Authors
Anthony M. Norcia; Azalea Lee; Wesley J. Meredith; Peter J. Kohler; Francesca Pei; Stephanie A. Ghassan; Robin A. Libove; Jennifer M. Phillips; Antonio Y. Hardan

A case–control study of visual, auditory and audio–visual sensory interactions in children with autism spectrum disorder

publication date
April 2021
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Abstract/Introduction

To assess the relative integrity of early visual and auditory processes in autism spectrum disorder (ASD), we used frequency-tagged visual and auditory stimulation and high-density electroencephalogram recordings of unimodal and dual-modality responses in a case–control design. To test for the specificity of effects on ASD, we recorded from a smaller group of children with attention-deficit hyperactivity disorder (ADHD). Horizontal 3 cycle per degree (cpd) gratings were presented at 5 Hz, and a random stream of /ba/, /da/, /ga/ syllables was presented at 6 Hz. Grating contrast response functions were measured unimodally and in the presence of a 64-dB auditory input. Auditory response functions were measured unimodally and in the presence of a 40% contrast grating. Children with ASD (n = 34) and ADHD (n = 13) showed a common lack of audio–visual interaction compared to typically developing children (n = 40) when measured at the first harmonic of the visual stimulus frequency. Both patient groups also showed depressed first harmonic responses at low contrast, but the ADHD group had consistently higher first-harmonic responses at high contrast. Children with ASD had a preferential loss of second-harmonic (transient) responses. The alteredtransient responses in ASD are likely to arise very early in the visual pathway and could thus have downstream consequences for many other visual mechanisms and processes. The alteration in audio–visual interaction could be a signature of a comorbid phenotype shared by ASD and ADHD, possibly due to alterations in attentional selection systems.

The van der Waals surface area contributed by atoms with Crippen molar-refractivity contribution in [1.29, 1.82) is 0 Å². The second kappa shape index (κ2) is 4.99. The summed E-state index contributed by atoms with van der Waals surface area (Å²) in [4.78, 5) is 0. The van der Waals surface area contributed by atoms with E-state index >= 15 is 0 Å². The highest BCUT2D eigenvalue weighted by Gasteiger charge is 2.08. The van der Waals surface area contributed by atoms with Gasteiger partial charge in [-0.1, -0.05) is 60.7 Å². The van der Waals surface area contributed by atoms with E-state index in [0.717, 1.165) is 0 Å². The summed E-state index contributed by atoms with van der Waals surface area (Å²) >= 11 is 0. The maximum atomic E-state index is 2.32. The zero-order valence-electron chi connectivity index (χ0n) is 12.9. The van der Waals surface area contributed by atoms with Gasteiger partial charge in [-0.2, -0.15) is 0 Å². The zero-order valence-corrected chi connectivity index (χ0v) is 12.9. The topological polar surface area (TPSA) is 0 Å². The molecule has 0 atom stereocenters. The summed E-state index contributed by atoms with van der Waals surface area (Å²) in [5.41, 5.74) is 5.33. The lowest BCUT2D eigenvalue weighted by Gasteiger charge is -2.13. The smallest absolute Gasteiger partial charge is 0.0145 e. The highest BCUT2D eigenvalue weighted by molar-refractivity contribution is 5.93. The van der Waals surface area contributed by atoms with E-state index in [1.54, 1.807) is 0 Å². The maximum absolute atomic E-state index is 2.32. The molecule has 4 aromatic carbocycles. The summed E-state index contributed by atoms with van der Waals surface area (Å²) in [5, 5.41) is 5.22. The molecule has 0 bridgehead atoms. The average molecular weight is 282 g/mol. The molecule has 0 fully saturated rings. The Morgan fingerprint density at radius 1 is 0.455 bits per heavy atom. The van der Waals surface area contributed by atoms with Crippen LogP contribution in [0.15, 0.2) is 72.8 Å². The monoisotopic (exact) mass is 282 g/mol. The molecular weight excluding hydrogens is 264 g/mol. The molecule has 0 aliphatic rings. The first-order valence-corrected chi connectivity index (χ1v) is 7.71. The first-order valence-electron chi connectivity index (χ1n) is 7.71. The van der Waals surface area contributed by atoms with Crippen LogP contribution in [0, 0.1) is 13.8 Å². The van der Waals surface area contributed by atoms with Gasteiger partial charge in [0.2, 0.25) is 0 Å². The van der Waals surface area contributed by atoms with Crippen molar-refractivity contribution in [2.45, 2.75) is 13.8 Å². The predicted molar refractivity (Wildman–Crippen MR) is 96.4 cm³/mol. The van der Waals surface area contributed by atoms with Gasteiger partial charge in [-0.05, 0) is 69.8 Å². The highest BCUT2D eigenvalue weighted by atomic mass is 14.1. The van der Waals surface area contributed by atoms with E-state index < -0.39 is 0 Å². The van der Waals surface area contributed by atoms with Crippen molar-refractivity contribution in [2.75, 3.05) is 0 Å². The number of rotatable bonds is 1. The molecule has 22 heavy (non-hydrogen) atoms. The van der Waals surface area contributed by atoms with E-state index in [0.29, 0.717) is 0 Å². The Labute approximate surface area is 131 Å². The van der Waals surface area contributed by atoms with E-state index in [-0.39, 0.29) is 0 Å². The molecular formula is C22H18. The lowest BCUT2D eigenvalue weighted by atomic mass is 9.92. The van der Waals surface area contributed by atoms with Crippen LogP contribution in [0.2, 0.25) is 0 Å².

Conclusion/Results

Children with ASD and ADHD have alterations in visual, auditory, and A/V responses suggestive, on one hand, of common mechanistic alterations in A/V interaction and, on the other, disjoint effects on transient versus sustained visual processes. The altered transient responses in ASD are likely to arise very early in the visual pathway and could thus have downstream consequences for many other visual mechanisms and processes. The shared alteration in A/V interaction could be a signature of a comorbid phenotype shared by ASD and ADHD, possibly due to alterations in attentional selection systems.


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